It’s clearly exam season.  I have two translation exams today, an hour and a half in thème (French-English) and an hour and a half in version (English-French), back to back.  Tomorrow I have a two-hour exam on linguistic analysis of a translation, all three of these exams resembling half of the required teaching examinations in June.  Then on Wednesday I have a two-hour commentary on the linguistic aspects of translation, as one of my four required seminar classes this semester.  For my other three, I still have an oral presentation in linguistics on the English-words found in French gastronomy (there aren’t too many) and a 5-10 page paper to write on the same subject; a  5 page paper on Children’s literature in Great Britain; and a 6-8 page paper on the motif/metaphor of the sea in Kate Chopin’s The Awakening.  Not to mention my first outline for my 30-page thesis on the translations of Harry Potter 1 & 2 from English to French.  And then when I come back from Christmas break, I’ll have two more exams to take on the theoretical approaches of research, both an hour and a half long.

So I must beg you to forgive my tardiness in updating my blog.

All my best,


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Thanksgiving à l’amienoise

This past week, my oldest brother visited me in Amiens.  He arrived, groggy and exhausted from two long flights, in time to attend my first ever Thanksgiving in France.  I had organized an elaborate meal with my German-American friend, basing our recipes on family traditions and the offerings of local Picard farmers at the Saturday market.  This was only the second time I had missed a family Thanksgiving, traditionally held in Arizona, where the dusty red landscape and prickly cacti vont de pair with turkey, stuffing, cranberry relish, and pumpkin pie.  Desperate to hold onto my favorite holiday and cherished traditions, while making room for the multicultural, multi-national reality that is my life, I sought to create the best of both worlds.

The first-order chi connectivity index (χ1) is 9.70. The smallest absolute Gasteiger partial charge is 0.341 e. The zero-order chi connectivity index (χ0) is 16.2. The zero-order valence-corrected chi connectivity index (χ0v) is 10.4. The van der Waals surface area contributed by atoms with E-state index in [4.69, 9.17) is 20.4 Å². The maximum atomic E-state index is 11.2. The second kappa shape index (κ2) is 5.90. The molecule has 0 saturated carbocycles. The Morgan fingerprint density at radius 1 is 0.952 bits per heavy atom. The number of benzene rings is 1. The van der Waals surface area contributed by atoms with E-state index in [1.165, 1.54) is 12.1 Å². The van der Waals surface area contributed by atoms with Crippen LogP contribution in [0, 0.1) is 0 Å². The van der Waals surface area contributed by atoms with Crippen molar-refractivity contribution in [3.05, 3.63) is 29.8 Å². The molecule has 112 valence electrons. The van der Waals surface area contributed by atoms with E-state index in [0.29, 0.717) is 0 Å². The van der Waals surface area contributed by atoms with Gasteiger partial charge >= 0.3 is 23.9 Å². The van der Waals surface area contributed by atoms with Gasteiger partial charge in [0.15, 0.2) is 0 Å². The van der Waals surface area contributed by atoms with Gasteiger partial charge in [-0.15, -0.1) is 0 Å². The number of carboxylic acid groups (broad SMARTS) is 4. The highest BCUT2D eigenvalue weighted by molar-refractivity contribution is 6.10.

My German friends have been so gracious and eager to prepare meals in my apartment, making it almost a weekly habit.  The weekend previous to the Thanksgiving extravaganza, at my request, we had made Kartoffelpuffer (potato pancakes), Apfelmus (apple purée), and American apple pie.  It took us hours to grate and peel a kilo and a half of “firm-fleshed” potatoes and to fry them in a pan, while we boiled down and baked a crustful of regional apples.  The following weekend, myself and my fellow-foreign American were back at the local farmer’s market, where all the market gardeners know us by face and frequently banter with us.  On the menu for my first French Thanksgiving:

  • roast halal chicken (courtesy of Amiens nord)
  • pumpkin pie, made from scratch (canless, with a homemade crust)
  • baked sweet potato fries
  • green bean casserole
  • mashed potatoes
  • vegetarian stuffing
  • vegetarian herb gravy
  • glazed carrots